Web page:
I reached down to stroke the staff, hating it but at the same time needing the mysterious comfort that it gave me. The others. What happened to them? Obviously, Malachite must have brought me back here, and Jasper, too, but what about Pyrope? Did they leave him there with her?

I tossed the blankets aside and stood up, supporting myself with the staff. I need to find out what happened to him, I thought as I shuffled toward the wardrobe and struggled into a grey uniform. It was grey even to my altered vision, glowing dimly with some kind of Negaverse spell. A ward, maybe? And why do I care?

Dressed, I pushed the door open. I'd have to ask a youma for directions. But I was going to get there.

I didn't know what I could do to help, but I didn't want my oldest and best friend to end up paying for my mistakes.

* * * * * * * *


I turned the lump of ice over again in my hands. I still don't understand how it could have done this.

Shortly after we had returned to the Negaverse, Malachite had rather peremptorily ordered me to figure out what kind of spell had frozen the Earth, handed me this chunk of ice, and departed for a conference with General Nephrite, General Jadeite, and that green-skinned youma captain with the horns--what was her name, Zantisa?--and I'd barely seen him since. Since it was obviously something he expected Zoisite to be both willing and able to do, I'd accepted the ice chunk and retreated into Zoisite's private laboratory. Or rather, I'd hidden in one of the less-used areas of the palace until I could catch a youma and strip its mind to get an idea of where things were around here, and then I'd decided to hide out in the sometime Prince Consort's lab. I hadn't even left it to sleep. I still wasn't quite sure what would happen if Malachite tried to do more than kiss me, and pretending to work around the clock was safer than finding out.

I was becoming less and less comfortable, as time went on, with the idea of usurping Zoisite's life. Malachite attracted me, but he also frightened me. As did the knowledge of what I was really here to do.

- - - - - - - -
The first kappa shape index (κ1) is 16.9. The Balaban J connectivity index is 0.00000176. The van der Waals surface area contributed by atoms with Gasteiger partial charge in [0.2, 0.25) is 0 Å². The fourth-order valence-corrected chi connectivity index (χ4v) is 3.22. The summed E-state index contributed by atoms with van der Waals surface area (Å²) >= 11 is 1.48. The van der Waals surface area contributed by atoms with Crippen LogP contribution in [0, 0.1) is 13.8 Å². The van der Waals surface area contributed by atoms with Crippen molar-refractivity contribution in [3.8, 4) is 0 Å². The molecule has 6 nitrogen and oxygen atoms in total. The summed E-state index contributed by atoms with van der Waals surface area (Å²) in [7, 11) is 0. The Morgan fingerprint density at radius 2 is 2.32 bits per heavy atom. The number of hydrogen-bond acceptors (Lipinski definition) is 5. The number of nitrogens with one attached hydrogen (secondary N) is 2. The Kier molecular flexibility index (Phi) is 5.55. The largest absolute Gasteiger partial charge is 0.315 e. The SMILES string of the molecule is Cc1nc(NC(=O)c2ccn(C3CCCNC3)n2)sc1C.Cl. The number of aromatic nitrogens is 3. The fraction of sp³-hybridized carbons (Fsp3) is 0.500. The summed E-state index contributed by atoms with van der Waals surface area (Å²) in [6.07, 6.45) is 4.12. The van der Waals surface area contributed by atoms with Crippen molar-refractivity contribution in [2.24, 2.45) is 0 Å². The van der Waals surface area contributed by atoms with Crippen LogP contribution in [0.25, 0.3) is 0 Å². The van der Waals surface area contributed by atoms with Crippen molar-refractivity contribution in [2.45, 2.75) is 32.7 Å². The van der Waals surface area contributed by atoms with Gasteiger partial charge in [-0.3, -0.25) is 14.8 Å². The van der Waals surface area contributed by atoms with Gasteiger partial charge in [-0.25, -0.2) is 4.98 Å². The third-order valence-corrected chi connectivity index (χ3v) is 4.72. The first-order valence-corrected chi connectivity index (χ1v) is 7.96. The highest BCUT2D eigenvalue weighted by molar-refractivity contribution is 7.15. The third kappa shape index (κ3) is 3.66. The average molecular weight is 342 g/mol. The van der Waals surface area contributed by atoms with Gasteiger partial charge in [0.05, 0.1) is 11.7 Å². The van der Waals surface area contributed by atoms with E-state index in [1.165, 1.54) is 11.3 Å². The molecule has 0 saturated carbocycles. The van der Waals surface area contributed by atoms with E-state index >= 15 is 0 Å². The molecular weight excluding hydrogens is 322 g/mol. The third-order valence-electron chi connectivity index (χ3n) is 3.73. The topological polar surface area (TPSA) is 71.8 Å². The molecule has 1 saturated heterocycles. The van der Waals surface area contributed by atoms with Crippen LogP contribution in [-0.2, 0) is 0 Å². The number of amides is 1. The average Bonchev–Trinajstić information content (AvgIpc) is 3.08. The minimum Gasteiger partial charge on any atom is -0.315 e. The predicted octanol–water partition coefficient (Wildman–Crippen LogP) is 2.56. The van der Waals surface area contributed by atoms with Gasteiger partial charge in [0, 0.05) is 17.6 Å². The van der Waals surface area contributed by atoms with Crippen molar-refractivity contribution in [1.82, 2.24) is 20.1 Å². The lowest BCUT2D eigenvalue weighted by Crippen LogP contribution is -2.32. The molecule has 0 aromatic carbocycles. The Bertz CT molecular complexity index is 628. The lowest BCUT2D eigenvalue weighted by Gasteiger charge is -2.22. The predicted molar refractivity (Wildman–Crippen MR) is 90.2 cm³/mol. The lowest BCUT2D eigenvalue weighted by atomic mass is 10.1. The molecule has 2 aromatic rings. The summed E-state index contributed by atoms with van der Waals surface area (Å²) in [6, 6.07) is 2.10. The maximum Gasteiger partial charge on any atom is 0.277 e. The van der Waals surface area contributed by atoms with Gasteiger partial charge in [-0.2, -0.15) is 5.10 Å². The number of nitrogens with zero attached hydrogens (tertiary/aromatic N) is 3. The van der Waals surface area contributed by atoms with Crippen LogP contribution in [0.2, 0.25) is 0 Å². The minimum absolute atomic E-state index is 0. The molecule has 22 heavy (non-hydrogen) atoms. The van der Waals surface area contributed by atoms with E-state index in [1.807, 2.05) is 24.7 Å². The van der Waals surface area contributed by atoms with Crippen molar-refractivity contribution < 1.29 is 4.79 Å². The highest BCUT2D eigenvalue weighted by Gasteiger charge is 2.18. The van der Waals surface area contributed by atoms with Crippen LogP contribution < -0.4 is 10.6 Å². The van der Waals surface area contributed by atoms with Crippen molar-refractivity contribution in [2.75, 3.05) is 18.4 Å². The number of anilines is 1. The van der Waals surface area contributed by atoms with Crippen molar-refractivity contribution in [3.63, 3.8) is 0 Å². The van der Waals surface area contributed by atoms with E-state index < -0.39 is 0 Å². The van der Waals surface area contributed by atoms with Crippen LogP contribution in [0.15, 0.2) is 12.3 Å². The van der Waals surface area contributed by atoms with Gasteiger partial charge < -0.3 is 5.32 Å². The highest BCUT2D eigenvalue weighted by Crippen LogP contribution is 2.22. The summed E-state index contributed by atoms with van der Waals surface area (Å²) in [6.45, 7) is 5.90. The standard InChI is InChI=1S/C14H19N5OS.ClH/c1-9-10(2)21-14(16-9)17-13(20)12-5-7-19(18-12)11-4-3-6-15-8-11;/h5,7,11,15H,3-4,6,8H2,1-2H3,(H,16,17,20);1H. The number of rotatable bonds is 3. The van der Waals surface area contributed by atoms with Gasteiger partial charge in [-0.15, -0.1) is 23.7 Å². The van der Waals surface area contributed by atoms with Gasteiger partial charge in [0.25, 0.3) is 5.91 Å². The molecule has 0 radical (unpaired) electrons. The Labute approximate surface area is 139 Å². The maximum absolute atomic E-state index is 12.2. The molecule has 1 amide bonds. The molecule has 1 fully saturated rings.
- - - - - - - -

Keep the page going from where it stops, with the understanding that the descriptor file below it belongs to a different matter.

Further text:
The cold radiating from the ice was beginning to burn my hands again, even through Zoisite's uniform gloves, which I'd discovered to be warded against cold. Hardly surprising when you considered that ice crystals were his favorite weapon. I sighed and put the irregular chunk down, then swung my booted feet up onto the battered table beside it. I still didn't understand how the stabilization spell that had held Lapis's ship in this time had been distorted to create the endless ice.

But I did have the strangest feeling that the staff Cuprite was carrying around had something to do with it. I cursed myself again for never having asked Lapis exactly why killing or suborning my old friend was so vital to the Wise Man's plans for the conquest of humanity. Could it be the staff? Certainly Cuprite-the- coward wasn't dangerous in himself, even though his initiation into the Negaverse seemed to have increased his powers, much as mine had been enhanced when Wise Man had infused me with the power of the Dark Moon.

Still, he had successfully attacked poor Grossularite, who was lying on a bed in a locked room somewhere in Nephrite's home. No one had yet succeeded in waking him, and I suspected that his mind might very well be gone. When I'd helped carry him in there, there had been an emptiness inside him the likes of which I'd never felt before. I couldn't bring myself to mourn much. The blonde man had been an annoying, arrogant son-of-a-bitch, like most of the thirtieth-century officers of the Dark Moon. But his "death" did mean that I would have to make few slight changes in my plans. I still needed Cuprite to end up dead, before he did whatever-it-was that was so important. But now I'd have to do it myself, and without committing suicide in the process. And without freezing up at a critical moment. He had been my friend, after all--No, best not to think of that. I was here to do a job, which I rather doubted that the nebulous evil of the Dark Moon would let me refuse to finish, especially if that refusal came as a consequence of my emotional state. And I had no wish to feel again the sensation of having a red-hot poker driven through my brain that was typically associated with any show of sentiment on my part.

A sudden thought struck me, and I smiled. Did Cuprite even know that it wasn't me that he had attacked? Maybe, if I was very, very lucky, he'd go into shock and never wake up either.

Beware wishful thinking, I told myself, and swung my feet back down to the floor. Perhaps it was time to go check on my wayward cousin.